V.M.C.A. WIN BY TWO GOALS
The team to represent Wellington in the aeries of Chatham Cup matches, to be played during the next month or so, was decided at the Basin Reserve on Saturday afternoon, when, in the presence of 3000 spectators, V.M.C.A. defeated Scottish Wanderers by 2 goals to nil. For the first.time for two months, the weather was ideal. The ground, however, was on the heavy side, and this factor robbed the game of much of its interest from' a spectacular point of view. At best, the game war mediocre; at worst, it was very poor indeed, and did not speak very well for Wellington* chances 'in the deciding rounds of the Cup competition. On the whole, Y.M.C.A. deserved their victory, but it was only due to the fact that they possessed a superior defence and played with a better understanding than was the case with Wanderers. Of spectacular forward play there was little, and neither vanguard played with any great degree of co-ordination. A goal in each spell for V.M.C.A. about sums up the difference between the teams. Wandererers had any amount of the ball and plenty of opportunities, but they failed to turn them to any account. V.M.C.A. made one or two alterations in their team. Tarrant, who has kept goal ■ for them for some years, was given a spell, and his place was taken by Bentley, an ex-Seatoun player. Although he did not have a great: deal to do, Bentley gave the impression that he is a safe man between th» uprights. Eton,, the dashing centre-forward, was also dropped, tnd Ore, a "C" team player and Wellington representative, was asked to take his place. It was doubtful if the change was beneficial,', as Orr did very little to justify his inclusion in so important a match, and on the general play was not Eton's equal. The outstanding players on the V.M C.A. sido were the two full-backs, M'Girr ' and ■Prince, whose sure tackling and safe and useful kicking proved the salvation' of the team on more than one occasion. The half-line also played a sound game, with all three doing their fair share of the work. The forwards, however, were disappointing, and there was little of that bright combined work which has marked Y.M.C.A.'s efforts in the past. Ballard did some good work on the left wing, but Campbell was off his game and gave very little assistance generally. Dempster was spasmodic to a degree, and Nicolle did not play his usual dashing game. Kirkland, the Wanderers'' goalkeeper,, did all that could reasonably be expected of him, and Jack and Montgomery, the two backs, were fairly safe, although their kicking was not as well-judged as it might have been: The work of the halves was patchy, and the outstanding player in the forward line was the left wing, Cunningham. Lothian did not play his usual game, and Mong, on the right wing, made too many mistakes. The teams were as follow :—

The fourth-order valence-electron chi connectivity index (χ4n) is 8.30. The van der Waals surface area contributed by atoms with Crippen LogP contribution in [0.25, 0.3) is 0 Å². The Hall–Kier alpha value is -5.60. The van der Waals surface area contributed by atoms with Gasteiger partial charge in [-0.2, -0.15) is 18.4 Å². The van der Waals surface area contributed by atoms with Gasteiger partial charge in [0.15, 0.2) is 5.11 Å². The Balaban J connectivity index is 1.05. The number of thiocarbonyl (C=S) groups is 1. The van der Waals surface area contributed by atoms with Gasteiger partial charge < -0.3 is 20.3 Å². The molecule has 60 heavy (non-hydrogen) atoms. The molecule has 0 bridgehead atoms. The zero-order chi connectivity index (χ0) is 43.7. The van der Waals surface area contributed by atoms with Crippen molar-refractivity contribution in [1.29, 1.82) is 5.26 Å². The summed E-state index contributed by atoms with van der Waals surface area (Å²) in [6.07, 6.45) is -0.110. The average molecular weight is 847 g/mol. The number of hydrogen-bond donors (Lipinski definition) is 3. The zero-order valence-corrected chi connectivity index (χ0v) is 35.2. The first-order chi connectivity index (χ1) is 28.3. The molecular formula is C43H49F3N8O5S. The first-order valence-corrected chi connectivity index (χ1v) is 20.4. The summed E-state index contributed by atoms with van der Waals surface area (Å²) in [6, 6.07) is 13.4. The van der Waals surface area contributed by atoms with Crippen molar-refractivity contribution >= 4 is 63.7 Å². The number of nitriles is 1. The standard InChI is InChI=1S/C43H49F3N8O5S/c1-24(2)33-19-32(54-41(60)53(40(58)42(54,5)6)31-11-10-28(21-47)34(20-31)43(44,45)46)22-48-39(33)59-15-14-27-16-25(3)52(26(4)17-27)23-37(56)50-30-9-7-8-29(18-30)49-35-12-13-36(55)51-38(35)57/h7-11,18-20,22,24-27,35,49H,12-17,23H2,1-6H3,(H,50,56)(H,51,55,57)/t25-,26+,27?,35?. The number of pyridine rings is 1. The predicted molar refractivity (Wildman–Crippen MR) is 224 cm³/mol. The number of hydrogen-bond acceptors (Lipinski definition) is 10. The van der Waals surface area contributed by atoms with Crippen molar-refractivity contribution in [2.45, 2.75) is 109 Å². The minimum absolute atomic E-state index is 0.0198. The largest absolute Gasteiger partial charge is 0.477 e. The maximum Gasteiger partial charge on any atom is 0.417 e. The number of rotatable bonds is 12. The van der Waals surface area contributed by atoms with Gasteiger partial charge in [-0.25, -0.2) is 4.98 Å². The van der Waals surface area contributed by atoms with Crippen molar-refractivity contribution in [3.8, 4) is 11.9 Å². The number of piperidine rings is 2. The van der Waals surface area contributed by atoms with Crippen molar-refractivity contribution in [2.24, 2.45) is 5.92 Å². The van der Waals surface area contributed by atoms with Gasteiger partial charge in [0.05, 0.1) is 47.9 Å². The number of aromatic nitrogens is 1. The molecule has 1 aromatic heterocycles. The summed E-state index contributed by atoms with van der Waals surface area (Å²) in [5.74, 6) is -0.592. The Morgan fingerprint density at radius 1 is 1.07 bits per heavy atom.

V.M.C.A.: Bentley; Prince, M'Girrj M'Arthur, Atkinson, Trott; Nicolle, Dempster, Orr, Campbell, and Ballard. Scottish Wanderers: Kirkland; Jack, Montgomery; Logic, M'Dougall, Arbuthnotfc: Mong; Houston, Lothian, Gabbraith, and Cunningham. The luck of the toes -was with Campbell, and Scottish Wanderers kicked off with a strong sun in front of . them. Wanderers were the first to make a forward move, and a miskick by M'Girr placed the V.M.0.A., goal in danger. Things looked bad for a few minutes, but a good clearance turned the tables, and led to the first goal of .the match. V.M.C.A. carried the ball up field, and Ballard sent across a useful looking centre. Although Orr was in position, ha failed to get to it, but Dempster saw an opening a few seconds later, ; and banged the ball into the net, giving Kirkland no chance. V.M.C.A. 1, Scottish Wanderers 0. From the kick-off, Y.M.O.A. again attacked, but a free kick Btopped them, and brought temporary relief to Wanderers. Another Y.M.C.A. attack originated with Trott, who sent the ball on to Ballard. The latter player sent across a well-timed centre, but before any harm could result Kirkland rushed out and cleared. Wanderers had another turn at attack, and M'Dougall had an unsuccessful shot at goal. The game continued to be fairly evenly contested for the remainder of the spell. Wanderers made many an excursion into their opponerts' territory, but each time they were repulsed by a good line of defence. The spell ended with Y.M.C.A. 1 up. / The second spell was just as disappointing as the first, as kick-and-rush tactics characterised the play for the greater part of the time. Y.M.C.A.'s second goal came in a peculiar manner. There was a' melee in front of the goalmouth, and the ball appeared to cross the line. The spectators shouted for a goal, and play continued with the ball hovering near the goal-line. Eventually Bolkrd added th» finuhing touch*. There
was no other score, and the game ended : V.M.C.A. 2, Scottish Wanderers 0.
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Y.M.C.A. WIN BY TWO GOALS, Evening Post, Volume CX, Issue 17, 20 July 1925
Y.M.C.A. WIN BY TWO GOALS Evening Post, Volume CX, Issue 17, 20 July 1925
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